Some folks roll initiative for each monster and each character, holding that order throughout the encounter.

Yet another variation is to re-roll for initiative, either for each side or for each individual, every round.

This presents four variations, and there are situations where each makes the most sense. I don’t subscribe to the idea that one variation is so superior to the other three that it must be used at all times and at all tables.

Just like every rule in the books, whichever edition you choose to play, the group can choose which they like best.

My previous preference was to use individual initiative so that the strengths and weaknesses of each monster or character can play a part. I kept that order throughout the combat. I’m now a fan of side initiative as it keeps things simpler and goes faster.


Historically I have never used morale checks in my games as a DM, nor have any of the DM’s I’ve played under. On rare occasions, the DM would make a judgement call and say something like, “The rest of the kobolds, after seeing the majority of their group slaughtered before their eyes, drop their weapons and surrender, throwing themselves at the party’s mercy.”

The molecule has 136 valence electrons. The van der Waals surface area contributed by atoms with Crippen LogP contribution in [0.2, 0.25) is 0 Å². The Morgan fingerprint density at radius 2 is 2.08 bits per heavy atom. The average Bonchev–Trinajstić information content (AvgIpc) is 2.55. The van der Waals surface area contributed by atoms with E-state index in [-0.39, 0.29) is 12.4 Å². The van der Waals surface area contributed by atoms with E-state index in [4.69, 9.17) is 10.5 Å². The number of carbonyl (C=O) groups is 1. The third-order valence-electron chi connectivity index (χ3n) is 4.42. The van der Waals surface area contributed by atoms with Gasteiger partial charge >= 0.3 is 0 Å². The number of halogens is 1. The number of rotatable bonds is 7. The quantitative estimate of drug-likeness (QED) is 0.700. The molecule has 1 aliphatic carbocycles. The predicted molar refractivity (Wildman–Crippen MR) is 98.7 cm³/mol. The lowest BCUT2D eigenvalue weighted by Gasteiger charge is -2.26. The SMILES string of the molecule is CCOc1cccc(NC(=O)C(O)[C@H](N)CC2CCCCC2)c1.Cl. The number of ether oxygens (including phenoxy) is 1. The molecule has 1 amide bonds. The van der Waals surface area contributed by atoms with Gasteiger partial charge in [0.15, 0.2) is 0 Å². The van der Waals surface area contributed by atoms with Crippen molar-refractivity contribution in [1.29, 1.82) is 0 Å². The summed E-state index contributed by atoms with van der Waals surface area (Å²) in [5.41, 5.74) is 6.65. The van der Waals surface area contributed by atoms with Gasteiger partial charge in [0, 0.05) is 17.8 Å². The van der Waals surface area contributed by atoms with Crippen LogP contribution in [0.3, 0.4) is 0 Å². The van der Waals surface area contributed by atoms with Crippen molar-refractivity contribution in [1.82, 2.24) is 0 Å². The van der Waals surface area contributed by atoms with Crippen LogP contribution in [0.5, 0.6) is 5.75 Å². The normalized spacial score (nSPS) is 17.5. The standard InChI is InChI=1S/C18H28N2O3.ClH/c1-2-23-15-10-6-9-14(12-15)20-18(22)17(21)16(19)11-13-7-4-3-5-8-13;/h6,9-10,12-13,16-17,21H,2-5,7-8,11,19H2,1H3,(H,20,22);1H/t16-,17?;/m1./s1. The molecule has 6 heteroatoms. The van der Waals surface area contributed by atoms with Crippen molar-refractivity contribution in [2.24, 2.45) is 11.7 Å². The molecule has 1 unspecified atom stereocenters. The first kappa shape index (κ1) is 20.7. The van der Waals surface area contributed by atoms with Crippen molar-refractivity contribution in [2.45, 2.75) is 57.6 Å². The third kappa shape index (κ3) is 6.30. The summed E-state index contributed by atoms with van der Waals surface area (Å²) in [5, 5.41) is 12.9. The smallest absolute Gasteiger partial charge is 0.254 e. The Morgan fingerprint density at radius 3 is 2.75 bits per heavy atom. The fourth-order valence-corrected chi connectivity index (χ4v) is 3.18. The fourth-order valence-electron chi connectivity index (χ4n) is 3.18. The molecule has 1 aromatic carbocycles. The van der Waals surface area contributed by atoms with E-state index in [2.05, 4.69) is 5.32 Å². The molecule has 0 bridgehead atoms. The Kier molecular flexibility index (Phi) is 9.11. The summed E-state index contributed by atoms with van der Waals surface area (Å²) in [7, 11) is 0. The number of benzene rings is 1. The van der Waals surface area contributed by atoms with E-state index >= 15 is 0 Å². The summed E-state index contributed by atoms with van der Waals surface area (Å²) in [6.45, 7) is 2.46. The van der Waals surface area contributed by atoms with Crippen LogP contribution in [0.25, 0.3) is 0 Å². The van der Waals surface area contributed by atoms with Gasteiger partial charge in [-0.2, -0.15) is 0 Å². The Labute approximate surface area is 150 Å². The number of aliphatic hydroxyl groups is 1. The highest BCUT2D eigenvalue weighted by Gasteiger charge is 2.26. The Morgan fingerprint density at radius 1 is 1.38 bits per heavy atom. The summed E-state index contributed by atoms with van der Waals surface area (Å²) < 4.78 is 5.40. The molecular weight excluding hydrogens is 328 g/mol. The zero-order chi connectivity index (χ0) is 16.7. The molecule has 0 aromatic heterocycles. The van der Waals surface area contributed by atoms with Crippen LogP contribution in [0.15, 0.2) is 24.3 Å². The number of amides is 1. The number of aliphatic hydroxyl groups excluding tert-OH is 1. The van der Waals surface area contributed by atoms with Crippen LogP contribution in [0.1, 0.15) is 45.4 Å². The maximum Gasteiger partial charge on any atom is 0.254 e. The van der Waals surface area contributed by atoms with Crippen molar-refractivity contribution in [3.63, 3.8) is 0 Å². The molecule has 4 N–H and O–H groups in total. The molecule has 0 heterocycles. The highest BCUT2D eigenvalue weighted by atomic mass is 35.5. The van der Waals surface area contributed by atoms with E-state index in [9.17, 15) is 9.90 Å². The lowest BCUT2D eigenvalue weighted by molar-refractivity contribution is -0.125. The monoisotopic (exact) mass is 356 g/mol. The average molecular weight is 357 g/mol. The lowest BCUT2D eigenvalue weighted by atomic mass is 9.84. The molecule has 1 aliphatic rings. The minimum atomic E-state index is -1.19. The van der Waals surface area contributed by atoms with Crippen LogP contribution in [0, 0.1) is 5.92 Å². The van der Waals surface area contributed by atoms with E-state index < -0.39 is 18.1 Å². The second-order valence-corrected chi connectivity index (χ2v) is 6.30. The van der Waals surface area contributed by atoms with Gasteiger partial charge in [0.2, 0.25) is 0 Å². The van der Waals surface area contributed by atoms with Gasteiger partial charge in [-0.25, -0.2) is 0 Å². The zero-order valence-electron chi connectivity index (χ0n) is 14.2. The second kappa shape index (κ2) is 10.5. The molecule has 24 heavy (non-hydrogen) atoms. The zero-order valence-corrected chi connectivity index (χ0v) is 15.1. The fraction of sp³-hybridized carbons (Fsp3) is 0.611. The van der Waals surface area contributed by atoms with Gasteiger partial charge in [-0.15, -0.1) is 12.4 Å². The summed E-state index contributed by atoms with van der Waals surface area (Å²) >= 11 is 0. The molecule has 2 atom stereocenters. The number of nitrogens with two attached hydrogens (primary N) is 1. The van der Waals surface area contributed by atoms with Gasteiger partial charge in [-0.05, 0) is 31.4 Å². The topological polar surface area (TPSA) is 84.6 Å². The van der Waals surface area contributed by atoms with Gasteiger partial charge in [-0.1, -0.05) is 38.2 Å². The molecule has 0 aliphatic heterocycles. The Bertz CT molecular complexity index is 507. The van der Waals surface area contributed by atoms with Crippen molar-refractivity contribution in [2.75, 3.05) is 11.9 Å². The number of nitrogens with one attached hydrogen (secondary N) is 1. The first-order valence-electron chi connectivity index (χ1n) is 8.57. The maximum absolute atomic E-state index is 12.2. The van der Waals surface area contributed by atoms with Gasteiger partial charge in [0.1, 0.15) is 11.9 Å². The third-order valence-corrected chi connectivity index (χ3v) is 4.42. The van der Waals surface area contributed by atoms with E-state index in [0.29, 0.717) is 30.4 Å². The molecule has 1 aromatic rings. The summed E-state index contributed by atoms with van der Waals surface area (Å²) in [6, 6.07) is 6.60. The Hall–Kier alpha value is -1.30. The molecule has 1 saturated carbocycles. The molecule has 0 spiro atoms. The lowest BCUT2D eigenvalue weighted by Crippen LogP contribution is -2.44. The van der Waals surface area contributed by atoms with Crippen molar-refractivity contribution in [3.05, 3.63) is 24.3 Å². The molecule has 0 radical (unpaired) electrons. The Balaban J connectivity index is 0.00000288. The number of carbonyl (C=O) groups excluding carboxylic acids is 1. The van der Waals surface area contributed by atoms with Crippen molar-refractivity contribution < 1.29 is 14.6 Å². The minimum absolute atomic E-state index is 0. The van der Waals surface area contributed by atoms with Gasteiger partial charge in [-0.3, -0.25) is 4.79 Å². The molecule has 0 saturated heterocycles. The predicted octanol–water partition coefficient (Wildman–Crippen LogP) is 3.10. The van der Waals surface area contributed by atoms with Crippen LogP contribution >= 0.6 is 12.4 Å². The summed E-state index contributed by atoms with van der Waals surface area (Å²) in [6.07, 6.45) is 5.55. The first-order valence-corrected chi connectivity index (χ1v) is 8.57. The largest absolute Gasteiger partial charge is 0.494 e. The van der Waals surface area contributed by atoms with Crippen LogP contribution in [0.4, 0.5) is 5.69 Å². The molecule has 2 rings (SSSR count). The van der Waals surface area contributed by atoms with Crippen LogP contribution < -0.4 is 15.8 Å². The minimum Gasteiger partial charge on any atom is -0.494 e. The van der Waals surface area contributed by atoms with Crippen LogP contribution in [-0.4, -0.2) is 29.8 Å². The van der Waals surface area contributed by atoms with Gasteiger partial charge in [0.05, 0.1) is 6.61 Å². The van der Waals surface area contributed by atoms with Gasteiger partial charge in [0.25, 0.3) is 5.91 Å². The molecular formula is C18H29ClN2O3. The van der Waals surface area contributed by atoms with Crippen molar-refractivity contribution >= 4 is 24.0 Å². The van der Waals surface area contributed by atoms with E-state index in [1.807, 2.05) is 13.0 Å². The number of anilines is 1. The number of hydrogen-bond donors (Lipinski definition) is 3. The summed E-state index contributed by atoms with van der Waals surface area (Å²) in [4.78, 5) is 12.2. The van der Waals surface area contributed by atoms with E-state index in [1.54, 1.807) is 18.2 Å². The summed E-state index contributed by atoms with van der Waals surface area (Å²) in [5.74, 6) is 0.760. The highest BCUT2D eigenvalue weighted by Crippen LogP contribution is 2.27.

After reading over old-school rules, specifically the Basic and 1st edition AD&D rules, I think that checking for morale makes a lot of sense based on the typical morale scores of monsters as specified in the various texts, and at prescribed moments in the combat such as when a group of monsters lose their leader or more than half of their number have been slain.